Editor’s note: Coleman Hughes delivered the following testimony at a United States House Judiciary subcommittee hearing on Bill H.R. 40 on June 19, 2019. If passed, the bill would establish a commission for reparations. Thank you Chairman Cohen, ranking member Johnson, and members of the committee. It’s an honor to testify on a topic as important as this one. Nothing I’m about to say is meant to minimize the horror and brutality of slavery and Jim Crow. Racism is a bloody stain on this country’s history, and I consider our failure to pay reparations directly to freed slaves after the Civil War to be one of the greatest injustices ever perpetrated by the U.S. government. But I worry that our desire to fix the past compromises our ability to fix the present. Think about what we’re doing today. We’re spending our time debating a bill that mentions slavery 25 times but incarceration only once, in an era with zero black slaves but nearly a million black prisoners—a bill that doesn’t mention homicide once, at a …

‘The Guarded Gate’ Review: Elites and Their Eugenics Projects

A review of The Guarded Gate: Bigotry, Eugenics and the Law That Kept Two Generations of Jews, Italians, and Other European Immigrants out of America by Daniel Okrent, Scribner, 496 pages (May, 2019). ….our people refuse to apply to human beings such elementary knowledge as every successful farmer is obliged to apply to his own stock breeding. Any group of farmers who permitted their best stock not to breed, and let all the increase come from the worst stock, would be treated as fit inmates for an asylum. Yet we fail to understand that such conduct is rational compared to the conduct of a nation which permits unlimited breeding from the worst stocks, physically and morally… —T. Roosevelt to C. B. Davenport, January 3, 1913 How are we to understand the widespread enthusiasm for eugenics in the U.S. a century ago? Some scholars like Nicholas Pastore have argued that hereditarianism in general and support for eugenics in particular is more commonly found on the political right, whereas others like John Tierney argue that eugenics is …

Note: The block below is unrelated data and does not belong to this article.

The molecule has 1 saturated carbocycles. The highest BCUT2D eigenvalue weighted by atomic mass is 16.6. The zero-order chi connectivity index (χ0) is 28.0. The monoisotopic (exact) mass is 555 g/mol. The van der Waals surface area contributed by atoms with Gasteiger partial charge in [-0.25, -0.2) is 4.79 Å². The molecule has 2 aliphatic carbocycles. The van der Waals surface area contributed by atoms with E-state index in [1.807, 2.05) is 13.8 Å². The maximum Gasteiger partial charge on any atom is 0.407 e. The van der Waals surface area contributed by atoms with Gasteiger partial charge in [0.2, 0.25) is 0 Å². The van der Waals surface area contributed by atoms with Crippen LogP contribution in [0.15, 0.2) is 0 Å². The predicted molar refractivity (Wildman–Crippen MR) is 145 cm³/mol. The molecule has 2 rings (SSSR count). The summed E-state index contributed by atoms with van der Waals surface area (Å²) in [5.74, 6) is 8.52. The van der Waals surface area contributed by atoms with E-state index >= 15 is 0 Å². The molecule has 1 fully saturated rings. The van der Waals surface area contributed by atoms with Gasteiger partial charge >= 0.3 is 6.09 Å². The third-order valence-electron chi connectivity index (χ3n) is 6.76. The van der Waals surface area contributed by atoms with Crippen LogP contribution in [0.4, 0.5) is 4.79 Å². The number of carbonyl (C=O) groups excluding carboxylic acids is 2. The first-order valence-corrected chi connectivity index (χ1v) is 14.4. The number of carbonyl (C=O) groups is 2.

A Modest Defence of the Missionary Position

In our culture of sexual permissiveness, of free and open pornography, it might do well to occasionally remind ourselves that the missionary position remains the go-to for the vast majority of us. At a time when sexuality and gender are being hotly debated in the media, across campuses, high schools, and even primary schools (my grade three daughter recently expressed anxiety about feeling pressured to decide whether or not she was bi, or rather “B. I.,” as she called it), we sometimes forget that sex is also about actually having it. And for most of us, having it means that we’re going to be in the very ordinary missionary position, at least for a good portion of the time. It’s true that vanilla is rarely anyone’s favourite flavour, but nobody dislikes it. There is of course much to be said for all the other flavours. But there is something comfortable, something honest and homely about vanilla. Comfort food. As a woman, this is especially meaningful to me. In the post-#MeToo, third wave feminist climate, it …

Superior: The Return of Race Science—A Review

A review of Superior: The Return of Race Science by Angela Saini, Beacon Press, 256 pages (May, 2019) The races differ also in constitution, in acclimatisation, and in liability to certain diseases. Their mental characteristics are likewise very distinct… ~Charles Darwin, 1871, The Descent of Man Angela Saini’s new book, Superior, is a cautionary tale about the historical legacy, and putative return, of what she calls “race science.” As far as we can determine, there are four main theses running through the book: ‘Race’ is not a meaningful biological category Genes can only contribute to population differences on certain “superficial” traits Studying whether genes might contribute to population differences on non-superficial traits is tantamount to “scientific racism” Almost everyone interested in whether genes might contribute to population differences on these other traits is a “scientific racist” To be blunt, we disagree with all four of Saini’s main theses, as we shall explain in this article. (Note that since the book is quite poorly structured, and in some places contradictory, it is not always easy to …